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Photo: video.

Parents concerned about Satan Club at Olathe school

Parents of students at Olathe Northwest High School continue to express concerns about attempts to organize a “High School Satan Club.”

The club has not yet been approved, according to the school. It first requires an application form signed by at least 10 students interested in joining and the signatures of both a student representative and faculty supervisor. Student leaders also are expected to make a presentation to administrators, answering such questions as “What will this group bring to Olathe Northwest?”

The clubs are sponsored by the Satanic Temple, which the federal government recognizes as a religious group. Though few clubs have successfully organized, attempts have been made to form them at schools in Virginia,  CaliforniaColoradoIllinoisNew YorkOhio, and Pennsylvania.

olathe satan

A scene from “The Chilling Adventure of Sabrina”. The Satanic Temple sued Netflix for use of an image of their demon god. Source: Netflix video.

The organization is known for lawsuits seeking millions in damages. In 2018, it sued Netflix for $50 million after the streaming service used a statue similar to one of their demon god. The group said it caused injury to their business “reputation.” The suit was later settled though the final sum was not announced. Some have claimed the Satanic Temple funds its operations through these lawsuits.

As for Olathe, the district said a student requested to start the club but privacy laws prevent them from providing further details. It is not known if the Satanic Temple encouraged the student to form the club.

“I would love for them to reject that application,” parent Gregory Austin said. “I don’t think these kids are enemies. I think they’re just looking for belonging and looking for acceptance and looking for love, and if any group has marginalized them for any reason, I think it’s incumbent upon us to try and do a better job of making them feel loved.”

His son is a freshman at Olathe Northwest.

“From a more spiritual standpoint, because as a Christian because we know that the only job of the devil is to steal, kill and destroy — and I’m not saying these kids have any intention of doing that whatsoever — but the group that they’re with may be under that influence,” Austin said. “From a secular perspective, non-religious, there’s well-documented evidence, as per the U.S. Department of Justice, of a direct correlation between violent and criminal behavior of teen who are within that type of activity. So I’m concerned about the school sponsoring that type of activity.”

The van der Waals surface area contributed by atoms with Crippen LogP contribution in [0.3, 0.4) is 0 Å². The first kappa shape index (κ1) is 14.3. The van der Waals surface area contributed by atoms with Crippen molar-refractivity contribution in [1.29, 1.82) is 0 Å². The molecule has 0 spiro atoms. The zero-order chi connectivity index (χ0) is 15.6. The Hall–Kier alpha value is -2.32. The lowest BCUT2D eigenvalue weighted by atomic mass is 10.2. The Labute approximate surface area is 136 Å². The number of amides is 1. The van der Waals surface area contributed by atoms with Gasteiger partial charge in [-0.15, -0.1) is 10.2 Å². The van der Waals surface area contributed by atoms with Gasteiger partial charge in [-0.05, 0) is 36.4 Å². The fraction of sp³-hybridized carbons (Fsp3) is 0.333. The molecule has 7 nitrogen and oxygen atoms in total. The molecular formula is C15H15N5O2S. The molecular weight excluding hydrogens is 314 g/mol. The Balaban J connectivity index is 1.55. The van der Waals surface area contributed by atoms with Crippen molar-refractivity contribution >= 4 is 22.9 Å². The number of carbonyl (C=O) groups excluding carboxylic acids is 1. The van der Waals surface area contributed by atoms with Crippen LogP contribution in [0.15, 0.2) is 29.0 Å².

In May, a federal court ruled that a Pennsylvania school district could not ban the club since other clubs were allowed.

The rule that the court used actually stems from a 1981 Kansas City case in which the University of Missouri Kansas City was prevented from banning a faith-based group because it had already established an environment in which the school allowed forums of differing views.

That requirement at the post-secondary level was extended to secondary schools under the Equal Access Act adopted by Congress in 1984.

The Olathe school board may find its hands died even as parents are circulating a petition to stop the club from forming.  Over 7,000 signatures have so far been collected.

The district said in considering any application, they look at the Equal Access Act. The federal law requires that all public schools cannot discriminate against an applying student-initiated group based on the message, that is philosophical or religious, according to the district.

In other words, the district said if the school allows one club, it allows all, provided the application process is complete and the group meets the guidelines for recognition. “Olathe Public Schools follows both state and federal laws related to student groups, the district said.

–Dwight Widaman | Metro Voice


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